Book Review: The Remains of the Day
The third book of 2018 was The Remains of the Day by Kazuo Ishiguro.
Back in 2012, I was working at a bookstore in Guatemala City and Kazuo Ishiguro’s books always caught my eye but for a reason I can’t seem to recall, I never bought and read one, which is a shame because he then went to win the Nobel Prize in 2017 and everybody’s interest in his books piqued, and I have to confess my own interest returned.
I finally picked one of his books, after my lovely sister recommended him to me. I was surprised to find out that Kazuo was born in Japan, but he grew up in England. The book I picked, The Remains of the Day, takes place in England and the story seems written like only a true Englishman would know how to.
The Remains of the Day is about a butler at a big house, Darlington Hall, the house that once belonged to Lord Darlington but has recently been bought by an American gentleman. Mr. Stevens, the butler, narrates the book in first person and the story goes back and forth with his memories of the great days when Darlington Hall was frequented by great men and women, like Winston Churchill.
When they find themselves understaffed, Mr. Stevens goes on a trip across England to find Miss Kenton, who worked in the house as a housekeeper to try and see if she would like to return to her old job in the house.
This trip is what made me pick this book from the rest. I love England and I myself once took a road trip around the United Kingdom. I was excited about a book that would talk about different places in England. I was a bit disappointed. The novel, though it does take us through different towns, barely describes them. The story is mostly in Mr. Stevens head, his memories and the small experiences he encounters on the road, but it is his memories which dominate and move the storyline.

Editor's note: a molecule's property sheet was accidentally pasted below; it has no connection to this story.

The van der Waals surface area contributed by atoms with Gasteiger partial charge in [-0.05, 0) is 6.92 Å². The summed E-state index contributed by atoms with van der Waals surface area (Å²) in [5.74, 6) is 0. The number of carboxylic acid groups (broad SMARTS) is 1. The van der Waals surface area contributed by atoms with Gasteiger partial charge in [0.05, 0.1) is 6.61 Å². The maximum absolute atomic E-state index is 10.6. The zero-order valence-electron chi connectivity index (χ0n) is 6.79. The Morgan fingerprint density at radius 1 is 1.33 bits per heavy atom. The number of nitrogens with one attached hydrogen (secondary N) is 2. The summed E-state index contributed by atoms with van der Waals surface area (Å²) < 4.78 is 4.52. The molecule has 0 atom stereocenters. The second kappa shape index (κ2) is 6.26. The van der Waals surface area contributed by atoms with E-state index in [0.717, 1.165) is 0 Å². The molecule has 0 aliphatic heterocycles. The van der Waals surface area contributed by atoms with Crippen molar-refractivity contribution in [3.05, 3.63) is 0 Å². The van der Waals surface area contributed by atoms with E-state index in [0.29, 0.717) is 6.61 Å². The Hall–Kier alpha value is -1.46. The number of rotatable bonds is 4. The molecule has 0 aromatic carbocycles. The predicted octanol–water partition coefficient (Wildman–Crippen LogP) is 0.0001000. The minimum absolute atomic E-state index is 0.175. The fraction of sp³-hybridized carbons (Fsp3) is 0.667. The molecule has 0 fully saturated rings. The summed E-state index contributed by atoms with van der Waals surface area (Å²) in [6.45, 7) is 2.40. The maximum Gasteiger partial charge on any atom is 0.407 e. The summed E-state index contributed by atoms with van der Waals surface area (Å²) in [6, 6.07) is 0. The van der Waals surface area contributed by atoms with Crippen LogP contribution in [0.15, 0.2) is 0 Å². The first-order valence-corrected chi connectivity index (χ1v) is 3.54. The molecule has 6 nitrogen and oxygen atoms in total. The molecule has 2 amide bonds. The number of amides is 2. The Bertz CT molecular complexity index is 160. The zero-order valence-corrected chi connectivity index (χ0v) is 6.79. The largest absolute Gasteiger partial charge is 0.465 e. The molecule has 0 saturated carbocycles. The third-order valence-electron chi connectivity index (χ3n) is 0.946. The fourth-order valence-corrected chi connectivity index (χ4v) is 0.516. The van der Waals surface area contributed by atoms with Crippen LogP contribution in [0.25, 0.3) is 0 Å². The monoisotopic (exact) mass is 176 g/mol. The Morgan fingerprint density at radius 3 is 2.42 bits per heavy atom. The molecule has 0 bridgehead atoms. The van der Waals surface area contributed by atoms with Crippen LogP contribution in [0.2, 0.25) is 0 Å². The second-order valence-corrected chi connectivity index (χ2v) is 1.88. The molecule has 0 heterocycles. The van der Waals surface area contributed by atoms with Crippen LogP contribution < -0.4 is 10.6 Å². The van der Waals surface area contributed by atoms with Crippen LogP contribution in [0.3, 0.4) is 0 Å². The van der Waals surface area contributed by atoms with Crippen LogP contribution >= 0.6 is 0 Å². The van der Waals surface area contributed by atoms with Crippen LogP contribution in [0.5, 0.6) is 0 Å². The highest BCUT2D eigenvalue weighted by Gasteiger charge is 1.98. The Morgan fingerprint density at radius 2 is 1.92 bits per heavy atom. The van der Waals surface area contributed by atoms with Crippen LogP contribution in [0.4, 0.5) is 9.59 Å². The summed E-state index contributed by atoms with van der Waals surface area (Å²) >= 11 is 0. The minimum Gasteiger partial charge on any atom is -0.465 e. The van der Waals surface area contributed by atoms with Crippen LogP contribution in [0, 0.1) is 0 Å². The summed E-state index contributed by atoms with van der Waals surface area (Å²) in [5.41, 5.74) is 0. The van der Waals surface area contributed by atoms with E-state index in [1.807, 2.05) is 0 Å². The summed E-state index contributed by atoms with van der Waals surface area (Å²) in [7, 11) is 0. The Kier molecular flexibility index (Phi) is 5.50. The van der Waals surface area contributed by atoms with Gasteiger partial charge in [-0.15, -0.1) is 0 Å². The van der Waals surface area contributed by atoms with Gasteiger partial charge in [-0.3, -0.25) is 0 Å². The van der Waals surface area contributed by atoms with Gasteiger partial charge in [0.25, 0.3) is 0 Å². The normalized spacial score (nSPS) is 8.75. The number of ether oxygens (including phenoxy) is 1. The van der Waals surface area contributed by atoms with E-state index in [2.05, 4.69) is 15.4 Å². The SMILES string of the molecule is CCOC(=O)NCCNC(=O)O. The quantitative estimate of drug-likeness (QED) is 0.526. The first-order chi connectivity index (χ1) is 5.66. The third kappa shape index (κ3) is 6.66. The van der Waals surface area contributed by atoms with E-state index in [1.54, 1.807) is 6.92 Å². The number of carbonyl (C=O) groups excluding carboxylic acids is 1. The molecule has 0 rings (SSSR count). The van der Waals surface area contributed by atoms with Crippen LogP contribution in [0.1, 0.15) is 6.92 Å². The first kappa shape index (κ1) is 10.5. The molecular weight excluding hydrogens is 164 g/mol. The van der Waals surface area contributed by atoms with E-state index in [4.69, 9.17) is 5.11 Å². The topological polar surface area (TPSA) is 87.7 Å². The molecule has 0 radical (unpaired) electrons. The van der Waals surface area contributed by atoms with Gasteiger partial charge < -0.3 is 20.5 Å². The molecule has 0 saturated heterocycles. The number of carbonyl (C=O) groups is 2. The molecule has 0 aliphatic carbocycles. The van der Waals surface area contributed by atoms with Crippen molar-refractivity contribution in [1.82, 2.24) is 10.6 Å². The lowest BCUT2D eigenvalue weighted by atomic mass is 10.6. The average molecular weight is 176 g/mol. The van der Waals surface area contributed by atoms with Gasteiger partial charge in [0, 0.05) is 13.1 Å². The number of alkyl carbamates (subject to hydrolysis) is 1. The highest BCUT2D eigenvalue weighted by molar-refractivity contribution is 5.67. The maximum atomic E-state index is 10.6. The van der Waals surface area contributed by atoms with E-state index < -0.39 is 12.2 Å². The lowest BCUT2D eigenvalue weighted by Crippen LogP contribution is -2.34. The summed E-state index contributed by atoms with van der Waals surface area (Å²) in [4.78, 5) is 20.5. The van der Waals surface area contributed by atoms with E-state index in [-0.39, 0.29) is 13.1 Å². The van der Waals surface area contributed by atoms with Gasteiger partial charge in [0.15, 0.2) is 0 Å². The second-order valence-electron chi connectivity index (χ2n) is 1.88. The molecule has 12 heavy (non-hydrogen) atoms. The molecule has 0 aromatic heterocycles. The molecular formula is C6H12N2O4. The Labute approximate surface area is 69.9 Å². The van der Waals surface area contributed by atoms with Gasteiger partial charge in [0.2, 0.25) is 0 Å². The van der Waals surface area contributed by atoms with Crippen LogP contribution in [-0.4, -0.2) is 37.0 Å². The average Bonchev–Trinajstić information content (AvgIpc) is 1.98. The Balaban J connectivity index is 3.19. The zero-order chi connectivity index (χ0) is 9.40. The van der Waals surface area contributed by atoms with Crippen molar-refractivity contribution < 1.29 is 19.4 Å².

But even if the novel is not a travel book, as I had wished, it is an endearing story which hooked me up immediately and carried me from page to page. There is more to what we imagine of the relationship between Mr. Stevens and Miss Kenton, but it is not, however, a cheesy romantic novel, which I appreciated. It is a story of loyalty and dignity, of a man that knows nothing but to be the best butler to a great Lord.
The Remains of the Day is a good winter read, a story to cozy up to with a nice, warm cup of tea.
My review: 5/5 stars ★ ★ ★ ★ ★